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Pseudo-Random Patterns & Clusters
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pseudo-random patterns
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 Introduction

How to identify a genuine random layout and differentiate it from a motif or clustered pattern, and how such patterns can have their uses when a true random layout might not be appropriate.
There are some paving arrangements that attempt to mimic genuine random layouts but are actually repeating motifs, and therefore, if we’re being all technical and pedantic, a pattern. Typically, they take a relatively small number of different sizes of paver, usually three or four, and arrange them into a ‘cluster’ that is then repeated over and over again to cover an area.
pseudo-random pattern
What may seem like a random layout....
pseudo-random pattern
....might actually be a pseudo-random arrangement of clusters
They are sometimes given seemingly official names, such as Opus or American, but these, like the names for colours of paint, are just a notion by someone with nothing better to do.

There’s nothing inherently wrong with pseudo-random or cluster layouts. They represent a perfectly valid and acceptable way to lay paving but there are a couple of drawbacks for those who prefer what we might refer to as ‘authenticity’.

Opus pattern paving from Rock Unique
Opus pattern paving from Rock Unique
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Not all plain sailing: Problems

Pseudo-random layouts, being a repeating motif, make no allowance for cutting-in at edges and boundaries. Unless the pattern is adapted, there’s a significant risk that small pieces, darts, slivers and the like, could end up being used at vulnerable edges. Remember, the rules of cutting-in preclude the use of any pieces that are less than a quarter of a full paver, whether it’s a block, a sett, or a flagstone.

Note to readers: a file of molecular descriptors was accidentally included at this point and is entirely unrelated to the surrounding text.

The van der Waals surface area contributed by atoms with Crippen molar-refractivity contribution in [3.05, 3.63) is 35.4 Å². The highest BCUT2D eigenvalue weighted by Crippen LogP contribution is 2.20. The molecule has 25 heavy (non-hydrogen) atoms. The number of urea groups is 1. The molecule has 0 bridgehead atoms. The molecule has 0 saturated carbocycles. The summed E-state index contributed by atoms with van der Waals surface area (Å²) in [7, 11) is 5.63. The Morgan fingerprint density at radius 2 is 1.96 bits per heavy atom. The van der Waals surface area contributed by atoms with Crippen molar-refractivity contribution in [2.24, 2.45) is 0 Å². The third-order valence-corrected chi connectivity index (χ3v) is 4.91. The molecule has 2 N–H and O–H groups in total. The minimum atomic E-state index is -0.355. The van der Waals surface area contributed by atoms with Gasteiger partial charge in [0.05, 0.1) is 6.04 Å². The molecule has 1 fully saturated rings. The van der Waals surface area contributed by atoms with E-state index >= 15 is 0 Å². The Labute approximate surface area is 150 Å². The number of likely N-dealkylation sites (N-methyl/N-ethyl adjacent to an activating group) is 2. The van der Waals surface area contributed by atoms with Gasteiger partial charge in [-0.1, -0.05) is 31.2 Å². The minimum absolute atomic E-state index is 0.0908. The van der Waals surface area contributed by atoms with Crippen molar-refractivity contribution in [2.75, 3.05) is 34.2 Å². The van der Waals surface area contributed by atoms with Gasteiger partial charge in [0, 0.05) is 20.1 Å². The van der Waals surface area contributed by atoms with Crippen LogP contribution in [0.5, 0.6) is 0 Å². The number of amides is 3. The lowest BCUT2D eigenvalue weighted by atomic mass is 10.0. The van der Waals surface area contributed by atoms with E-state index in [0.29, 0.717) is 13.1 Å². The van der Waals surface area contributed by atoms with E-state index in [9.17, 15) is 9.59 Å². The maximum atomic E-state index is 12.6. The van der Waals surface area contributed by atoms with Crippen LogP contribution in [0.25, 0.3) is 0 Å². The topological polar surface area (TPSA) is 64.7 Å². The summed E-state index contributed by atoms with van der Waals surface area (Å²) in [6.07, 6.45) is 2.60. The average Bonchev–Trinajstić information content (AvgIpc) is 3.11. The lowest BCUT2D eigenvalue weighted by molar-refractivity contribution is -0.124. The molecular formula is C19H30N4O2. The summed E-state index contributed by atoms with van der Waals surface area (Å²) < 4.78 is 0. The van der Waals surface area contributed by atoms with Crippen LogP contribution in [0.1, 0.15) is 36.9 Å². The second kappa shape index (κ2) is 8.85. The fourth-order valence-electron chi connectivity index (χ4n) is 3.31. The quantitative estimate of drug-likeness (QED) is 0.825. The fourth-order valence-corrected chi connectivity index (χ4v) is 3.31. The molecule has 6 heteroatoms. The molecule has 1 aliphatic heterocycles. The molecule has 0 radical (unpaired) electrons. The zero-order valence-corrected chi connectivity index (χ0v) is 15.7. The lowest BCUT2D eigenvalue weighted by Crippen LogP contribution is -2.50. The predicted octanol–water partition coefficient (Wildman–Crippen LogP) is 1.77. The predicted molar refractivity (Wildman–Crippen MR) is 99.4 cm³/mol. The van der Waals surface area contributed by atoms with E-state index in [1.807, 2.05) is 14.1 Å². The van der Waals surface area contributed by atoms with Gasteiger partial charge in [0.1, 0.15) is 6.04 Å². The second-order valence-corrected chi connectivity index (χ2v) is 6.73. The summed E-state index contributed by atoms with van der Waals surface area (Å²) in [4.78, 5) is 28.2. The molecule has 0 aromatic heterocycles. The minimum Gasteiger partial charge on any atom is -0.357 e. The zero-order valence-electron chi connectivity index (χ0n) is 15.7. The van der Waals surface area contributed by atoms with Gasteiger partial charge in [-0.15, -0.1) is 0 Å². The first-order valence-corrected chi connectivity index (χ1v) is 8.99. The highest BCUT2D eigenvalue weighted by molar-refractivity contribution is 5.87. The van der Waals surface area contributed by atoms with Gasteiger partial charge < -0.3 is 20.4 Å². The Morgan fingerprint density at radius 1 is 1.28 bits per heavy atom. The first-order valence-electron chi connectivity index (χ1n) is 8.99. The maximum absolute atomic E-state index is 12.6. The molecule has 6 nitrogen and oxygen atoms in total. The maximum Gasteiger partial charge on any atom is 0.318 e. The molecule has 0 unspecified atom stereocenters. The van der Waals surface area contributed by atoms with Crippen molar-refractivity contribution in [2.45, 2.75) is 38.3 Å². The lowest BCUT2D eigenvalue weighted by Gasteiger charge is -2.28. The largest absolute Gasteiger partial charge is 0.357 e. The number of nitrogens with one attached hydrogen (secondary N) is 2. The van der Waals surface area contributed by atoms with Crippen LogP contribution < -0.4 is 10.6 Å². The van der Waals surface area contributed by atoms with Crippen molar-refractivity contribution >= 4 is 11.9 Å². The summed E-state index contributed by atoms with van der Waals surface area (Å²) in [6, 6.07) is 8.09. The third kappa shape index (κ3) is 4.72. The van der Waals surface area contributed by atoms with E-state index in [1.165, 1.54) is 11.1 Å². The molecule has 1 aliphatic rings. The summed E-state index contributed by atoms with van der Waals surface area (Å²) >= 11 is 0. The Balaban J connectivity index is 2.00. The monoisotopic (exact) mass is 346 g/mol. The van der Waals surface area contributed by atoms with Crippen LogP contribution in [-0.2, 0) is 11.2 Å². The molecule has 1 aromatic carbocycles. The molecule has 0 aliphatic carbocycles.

cutting a pseudo-random pattern
Strictly following a pseudo-random pattern when the paving needs to be cut along the blue line....
cutting causes problems
....results in unacceptable tint pieces and sliver cuts, as well as excessive wastage
 Then there’s the concomitant problem of wastage. Unless that layout is adapted and varied, there’s a strong likelihood that any cutting-in procedure that maintains the pattern will result in ridiculous wastage, with small pieces being cut from large pavers.

Obviously, the pattern could be adapted (as shown below) to ensure wastage is minimised and the layout amended to ensure no unsuitably small pieces are used, but there’s a shockingly high percentage of installers (and clients!) that seem to believe the pattern is sacrosanct and cannot or should not be altered in any way.

adjust layout to avoid bad cuts and wastage
Adjust layout to avoid bad cuts and wastage
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Appearance and aesthetics:

The second major drawback is the appearance. Not all pseudo-random layouts are created equal. The smaller the motif, the fewer components it contains, the greater is the risk of it becoming blindingly obvious that the layout is anything but random. If the original intention was to give the impression that the layout was a genuine random layout, then small clusters featuring, say, just four pieces in three sizes, are probably not a good choice. The human eye is conditioned to identify patterns and it won’t take more than a few seconds to detect such a simple motif.